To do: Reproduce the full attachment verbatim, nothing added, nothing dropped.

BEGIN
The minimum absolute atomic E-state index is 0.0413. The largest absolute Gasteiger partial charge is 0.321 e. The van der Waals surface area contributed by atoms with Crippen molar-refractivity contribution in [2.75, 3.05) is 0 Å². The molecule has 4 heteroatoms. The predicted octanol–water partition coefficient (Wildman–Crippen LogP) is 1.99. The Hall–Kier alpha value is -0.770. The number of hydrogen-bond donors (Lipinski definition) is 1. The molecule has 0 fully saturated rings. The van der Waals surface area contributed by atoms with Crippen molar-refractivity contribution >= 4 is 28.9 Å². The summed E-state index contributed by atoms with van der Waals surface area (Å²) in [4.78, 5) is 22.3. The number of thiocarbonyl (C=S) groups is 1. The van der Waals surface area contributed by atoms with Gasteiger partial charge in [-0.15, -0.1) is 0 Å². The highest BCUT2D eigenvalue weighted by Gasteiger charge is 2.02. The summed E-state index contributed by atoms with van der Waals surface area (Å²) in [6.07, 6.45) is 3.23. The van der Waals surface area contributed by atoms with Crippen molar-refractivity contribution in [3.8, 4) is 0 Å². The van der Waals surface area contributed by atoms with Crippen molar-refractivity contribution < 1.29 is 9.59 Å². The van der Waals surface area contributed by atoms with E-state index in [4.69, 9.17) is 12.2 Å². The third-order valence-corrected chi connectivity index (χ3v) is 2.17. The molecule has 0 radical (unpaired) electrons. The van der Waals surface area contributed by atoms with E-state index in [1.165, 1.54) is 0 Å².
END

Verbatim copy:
The minimum absolute atomic E-state index is 0.0413. The largest absolute Gasteiger partial charge is 0.321 e. The van der Waals surface area contributed by atoms with Crippen molar-refractivity contribution in [2.75, 3.05) is 0 Å². The molecule has 4 heteroatoms. The predicted octanol–water partition coefficient (Wildman–Crippen LogP) is 1.99. The Hall–Kier alpha value is -0.770. The number of hydrogen-bond donors (Lipinski definition) is 1. The molecule has 0 fully saturated rings. The van der Waals surface area contributed by atoms with Crippen molar-refractivity contribution >= 4 is 28.9 Å². The summed E-state index contributed by atoms with van der Waals surface area (Å²) in [4.78, 5) is 22.3. The number of thiocarbonyl (C=S) groups is 1. The van der Waals surface area contributed by atoms with Gasteiger partial charge in [-0.15, -0.1) is 0 Å². The highest BCUT2D eigenvalue weighted by Gasteiger charge is 2.02. The summed E-state index contributed by atoms with van der Waals surface area (Å²) in [6.07, 6.45) is 3.23. The van der Waals surface area contributed by atoms with Crippen molar-refractivity contribution in [3.8, 4) is 0 Å². The van der Waals surface area contributed by atoms with Crippen molar-refractivity contribution < 1.29 is 9.59 Å². The van der Waals surface area contributed by atoms with E-state index in [4.69, 9.17) is 12.2 Å². The third-order valence-corrected chi connectivity index (χ3v) is 2.17. The molecule has 0 radical (unpaired) electrons. The van der Waals surface area contributed by atoms with E-state index in [1.165, 1.54) is 0 Å².